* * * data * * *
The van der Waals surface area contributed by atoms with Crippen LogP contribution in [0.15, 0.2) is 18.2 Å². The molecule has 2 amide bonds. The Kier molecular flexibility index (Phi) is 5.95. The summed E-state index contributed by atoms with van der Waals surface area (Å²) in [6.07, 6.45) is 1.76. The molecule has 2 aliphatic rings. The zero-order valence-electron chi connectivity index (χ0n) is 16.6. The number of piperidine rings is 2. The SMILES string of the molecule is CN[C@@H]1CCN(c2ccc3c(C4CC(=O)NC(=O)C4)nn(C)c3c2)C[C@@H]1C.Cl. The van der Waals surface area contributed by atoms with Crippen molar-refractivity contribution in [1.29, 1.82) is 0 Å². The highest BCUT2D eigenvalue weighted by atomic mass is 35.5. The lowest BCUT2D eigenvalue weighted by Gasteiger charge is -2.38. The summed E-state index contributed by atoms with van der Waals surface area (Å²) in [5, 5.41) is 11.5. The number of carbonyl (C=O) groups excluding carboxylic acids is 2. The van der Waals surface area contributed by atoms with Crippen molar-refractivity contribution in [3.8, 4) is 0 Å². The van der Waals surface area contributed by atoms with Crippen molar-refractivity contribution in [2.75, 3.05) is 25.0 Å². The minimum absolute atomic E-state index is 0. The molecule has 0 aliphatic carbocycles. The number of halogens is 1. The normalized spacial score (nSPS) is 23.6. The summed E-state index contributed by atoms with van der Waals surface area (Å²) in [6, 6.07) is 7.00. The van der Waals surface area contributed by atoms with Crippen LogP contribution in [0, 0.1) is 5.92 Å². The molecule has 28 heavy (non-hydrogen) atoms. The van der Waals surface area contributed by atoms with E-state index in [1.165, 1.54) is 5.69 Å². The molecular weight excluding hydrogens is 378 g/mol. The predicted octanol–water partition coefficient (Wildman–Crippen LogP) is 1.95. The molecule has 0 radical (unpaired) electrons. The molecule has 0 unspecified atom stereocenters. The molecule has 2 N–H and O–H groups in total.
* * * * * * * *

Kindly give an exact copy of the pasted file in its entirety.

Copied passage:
The van der Waals surface area contributed by atoms with Crippen LogP contribution in [0.15, 0.2) is 18.2 Å². The molecule has 2 amide bonds. The Kier molecular flexibility index (Phi) is 5.95. The summed E-state index contributed by atoms with van der Waals surface area (Å²) in [6.07, 6.45) is 1.76. The molecule has 2 aliphatic rings. The zero-order valence-electron chi connectivity index (χ0n) is 16.6. The number of piperidine rings is 2. The SMILES string of the molecule is CN[C@@H]1CCN(c2ccc3c(C4CC(=O)NC(=O)C4)nn(C)c3c2)C[C@@H]1C.Cl. The van der Waals surface area contributed by atoms with Crippen molar-refractivity contribution in [1.29, 1.82) is 0 Å². The highest BCUT2D eigenvalue weighted by atomic mass is 35.5. The lowest BCUT2D eigenvalue weighted by Gasteiger charge is -2.38. The summed E-state index contributed by atoms with van der Waals surface area (Å²) in [5, 5.41) is 11.5. The number of carbonyl (C=O) groups excluding carboxylic acids is 2. The van der Waals surface area contributed by atoms with Crippen molar-refractivity contribution in [3.8, 4) is 0 Å². The van der Waals surface area contributed by atoms with Crippen molar-refractivity contribution in [2.75, 3.05) is 25.0 Å². The minimum absolute atomic E-state index is 0. The molecule has 0 aliphatic carbocycles. The number of halogens is 1. The normalized spacial score (nSPS) is 23.6. The summed E-state index contributed by atoms with van der Waals surface area (Å²) in [6, 6.07) is 7.00. The van der Waals surface area contributed by atoms with Crippen LogP contribution in [0, 0.1) is 5.92 Å². The molecule has 28 heavy (non-hydrogen) atoms. The van der Waals surface area contributed by atoms with E-state index in [1.165, 1.54) is 5.69 Å². The molecular weight excluding hydrogens is 378 g/mol. The predicted octanol–water partition coefficient (Wildman–Crippen LogP) is 1.95. The molecule has 0 radical (unpaired) electrons. The molecule has 0 unspecified atom stereocenters. The molecule has 2 N–H and O–H groups in total.